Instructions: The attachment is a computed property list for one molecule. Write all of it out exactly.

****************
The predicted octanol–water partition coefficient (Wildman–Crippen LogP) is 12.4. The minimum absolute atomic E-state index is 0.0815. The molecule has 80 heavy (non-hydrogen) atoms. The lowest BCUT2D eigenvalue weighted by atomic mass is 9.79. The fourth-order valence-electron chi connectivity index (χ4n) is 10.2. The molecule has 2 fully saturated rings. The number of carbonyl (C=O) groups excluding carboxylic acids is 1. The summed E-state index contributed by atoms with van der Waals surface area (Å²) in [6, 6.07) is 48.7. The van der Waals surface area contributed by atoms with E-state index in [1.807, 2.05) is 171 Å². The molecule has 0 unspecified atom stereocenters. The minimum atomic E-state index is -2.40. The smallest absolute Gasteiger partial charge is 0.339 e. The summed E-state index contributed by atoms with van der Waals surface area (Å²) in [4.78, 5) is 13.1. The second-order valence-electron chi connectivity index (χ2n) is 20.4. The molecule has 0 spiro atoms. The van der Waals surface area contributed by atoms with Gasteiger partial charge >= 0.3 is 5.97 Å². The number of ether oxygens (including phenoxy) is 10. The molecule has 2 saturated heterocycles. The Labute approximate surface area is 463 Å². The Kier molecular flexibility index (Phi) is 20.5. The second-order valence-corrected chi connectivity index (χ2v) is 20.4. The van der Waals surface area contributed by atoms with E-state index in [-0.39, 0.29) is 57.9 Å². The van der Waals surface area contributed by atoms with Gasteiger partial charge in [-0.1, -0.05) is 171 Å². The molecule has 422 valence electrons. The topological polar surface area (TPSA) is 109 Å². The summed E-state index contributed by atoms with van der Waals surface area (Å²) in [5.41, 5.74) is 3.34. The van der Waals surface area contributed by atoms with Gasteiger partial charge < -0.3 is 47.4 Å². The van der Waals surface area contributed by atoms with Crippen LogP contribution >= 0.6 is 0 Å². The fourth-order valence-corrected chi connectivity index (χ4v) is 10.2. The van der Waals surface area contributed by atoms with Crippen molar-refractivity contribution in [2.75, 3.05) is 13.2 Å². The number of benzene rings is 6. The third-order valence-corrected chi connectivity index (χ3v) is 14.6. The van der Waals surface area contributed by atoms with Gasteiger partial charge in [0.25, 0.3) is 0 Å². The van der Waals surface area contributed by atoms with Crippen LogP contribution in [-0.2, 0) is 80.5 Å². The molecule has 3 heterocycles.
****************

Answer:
The predicted octanol–water partition coefficient (Wildman–Crippen LogP) is 12.4. The minimum absolute atomic E-state index is 0.0815. The molecule has 80 heavy (non-hydrogen) atoms. The lowest BCUT2D eigenvalue weighted by atomic mass is 9.79. The fourth-order valence-electron chi connectivity index (χ4n) is 10.2. The molecule has 2 fully saturated rings. The number of carbonyl (C=O) groups excluding carboxylic acids is 1. The summed E-state index contributed by atoms with van der Waals surface area (Å²) in [6, 6.07) is 48.7. The van der Waals surface area contributed by atoms with E-state index in [1.807, 2.05) is 171 Å². The molecule has 0 unspecified atom stereocenters. The minimum atomic E-state index is -2.40. The smallest absolute Gasteiger partial charge is 0.339 e. The summed E-state index contributed by atoms with van der Waals surface area (Å²) in [4.78, 5) is 13.1. The second-order valence-electron chi connectivity index (χ2n) is 20.4. The molecule has 0 spiro atoms. The van der Waals surface area contributed by atoms with Gasteiger partial charge >= 0.3 is 5.97 Å². The number of ether oxygens (including phenoxy) is 10. The molecule has 2 saturated heterocycles. The Labute approximate surface area is 463 Å². The Kier molecular flexibility index (Phi) is 20.5. The second-order valence-corrected chi connectivity index (χ2v) is 20.4. The van der Waals surface area contributed by atoms with E-state index in [-0.39, 0.29) is 57.9 Å². The van der Waals surface area contributed by atoms with Gasteiger partial charge in [-0.1, -0.05) is 171 Å². The molecule has 422 valence electrons. The topological polar surface area (TPSA) is 109 Å². The summed E-state index contributed by atoms with van der Waals surface area (Å²) in [5.41, 5.74) is 3.34. The van der Waals surface area contributed by atoms with Gasteiger partial charge < -0.3 is 47.4 Å². The van der Waals surface area contributed by atoms with Crippen LogP contribution >= 0.6 is 0 Å². The fourth-order valence-corrected chi connectivity index (χ4v) is 10.2. The van der Waals surface area contributed by atoms with Crippen molar-refractivity contribution in [2.75, 3.05) is 13.2 Å². The number of benzene rings is 6. The third-order valence-corrected chi connectivity index (χ3v) is 14.6. The van der Waals surface area contributed by atoms with Gasteiger partial charge in [0.25, 0.3) is 0 Å². The van der Waals surface area contributed by atoms with Crippen LogP contribution in [-0.2, 0) is 80.5 Å². The molecule has 3 heterocycles.